Philosophy:Jurisprudence of concepts

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Rudolf von Ihering, one of the juris philosophers of the jurisprudence of concepts

The jurisprudence of concepts was the first sub-school of legal positivism,[1][2] according to which, the written law must reflect concepts, when interpreted.[3] Its main representatives were Ihering, Savigny and Puchta.

This school was, thus, the preceding trigger of the idea that law comes from a dogmatic source, imposition from man over man and not a natural consequence of other sciences or of metaphysical faith.

Among the main characters of the jurisprudence of concepts are:

  • formalism, search of rights in written law
  • systemisation
  • search for justifying specific norm with basis from more generic ones.[4]

So, according to this school, law should have prevailing sources based upon the legislative process, although needing to be proven by more inclusive ideas of a social sense.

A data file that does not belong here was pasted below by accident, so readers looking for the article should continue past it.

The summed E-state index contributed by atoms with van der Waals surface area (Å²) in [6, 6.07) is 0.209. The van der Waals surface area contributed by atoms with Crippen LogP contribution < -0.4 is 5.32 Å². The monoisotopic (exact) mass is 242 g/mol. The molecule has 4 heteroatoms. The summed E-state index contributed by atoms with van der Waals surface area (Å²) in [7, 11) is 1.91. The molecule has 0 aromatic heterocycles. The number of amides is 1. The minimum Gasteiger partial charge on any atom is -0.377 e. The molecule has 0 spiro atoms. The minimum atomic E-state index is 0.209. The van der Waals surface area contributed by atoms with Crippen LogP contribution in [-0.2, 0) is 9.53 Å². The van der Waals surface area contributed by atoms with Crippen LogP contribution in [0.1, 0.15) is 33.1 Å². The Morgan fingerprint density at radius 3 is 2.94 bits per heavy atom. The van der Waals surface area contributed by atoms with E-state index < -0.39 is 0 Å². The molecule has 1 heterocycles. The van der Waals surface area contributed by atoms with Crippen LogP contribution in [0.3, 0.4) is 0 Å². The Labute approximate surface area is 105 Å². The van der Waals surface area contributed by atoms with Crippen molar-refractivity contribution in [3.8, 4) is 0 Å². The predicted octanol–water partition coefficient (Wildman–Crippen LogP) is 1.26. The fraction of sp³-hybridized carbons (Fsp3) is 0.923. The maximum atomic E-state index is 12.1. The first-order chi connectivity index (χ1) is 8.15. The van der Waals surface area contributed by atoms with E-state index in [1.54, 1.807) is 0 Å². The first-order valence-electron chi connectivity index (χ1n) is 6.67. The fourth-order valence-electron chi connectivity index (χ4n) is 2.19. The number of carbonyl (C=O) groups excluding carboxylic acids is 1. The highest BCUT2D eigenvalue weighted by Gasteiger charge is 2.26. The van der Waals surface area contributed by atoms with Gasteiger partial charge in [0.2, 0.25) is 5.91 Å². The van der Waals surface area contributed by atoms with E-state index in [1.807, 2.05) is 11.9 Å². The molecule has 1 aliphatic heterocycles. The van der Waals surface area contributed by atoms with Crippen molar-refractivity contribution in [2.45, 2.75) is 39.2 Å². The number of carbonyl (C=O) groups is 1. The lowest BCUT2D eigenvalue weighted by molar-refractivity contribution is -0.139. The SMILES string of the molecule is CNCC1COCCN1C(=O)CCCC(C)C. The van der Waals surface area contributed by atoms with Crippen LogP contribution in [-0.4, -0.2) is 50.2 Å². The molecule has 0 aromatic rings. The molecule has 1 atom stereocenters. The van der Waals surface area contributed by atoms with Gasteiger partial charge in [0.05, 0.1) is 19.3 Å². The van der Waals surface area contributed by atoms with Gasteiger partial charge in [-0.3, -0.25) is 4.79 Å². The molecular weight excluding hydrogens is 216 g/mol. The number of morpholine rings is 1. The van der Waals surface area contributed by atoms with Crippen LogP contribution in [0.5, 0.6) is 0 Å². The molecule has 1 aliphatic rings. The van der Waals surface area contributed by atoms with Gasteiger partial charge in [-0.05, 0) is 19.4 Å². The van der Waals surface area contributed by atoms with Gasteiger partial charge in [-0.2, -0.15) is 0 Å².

See also

References

  1. Costa, Alexandre Araújo. "A Jurisprudência dos Conceitos". Arcos. http://www.arcos.org.br/livros/hermeneutica-juridica/capitulo-iii-o-positivismo-normativista/3-a-jurisprudencia-dos-conceitos/. Retrieved 17 December 2011. 
  2. Pepino, Elsa Maria Lopes Ferreira; Graviorno, Gracimeri, Vieira Soeiro de Castro. "A importância da Jurisprudência dos Conceitos para a Metodologia Jurídica". Revista Depoimentos, da Faculdade de Direito de Vitória. Archived from the original on 19 January 2012. https://web.archive.org/web/20120119225127/http://www.fdv.br/publicacoes/periodicos/revistadepoimentos/n7/6.pdf. Retrieved 17 December 2011. 
  3. that means that the interpretation of the words stated in the law must be guided by the scientific concepts that these words represent.
  4. Rocha, Sérgio André (2009). "Evolução Histórica da Teoria Hermenêutica - do Formalismo do Século XVIII ao Pós-Positivismo". http://seer.ucp.br/seer/index.php/LexHumana/article/download/5/4. Retrieved 25 January 2012.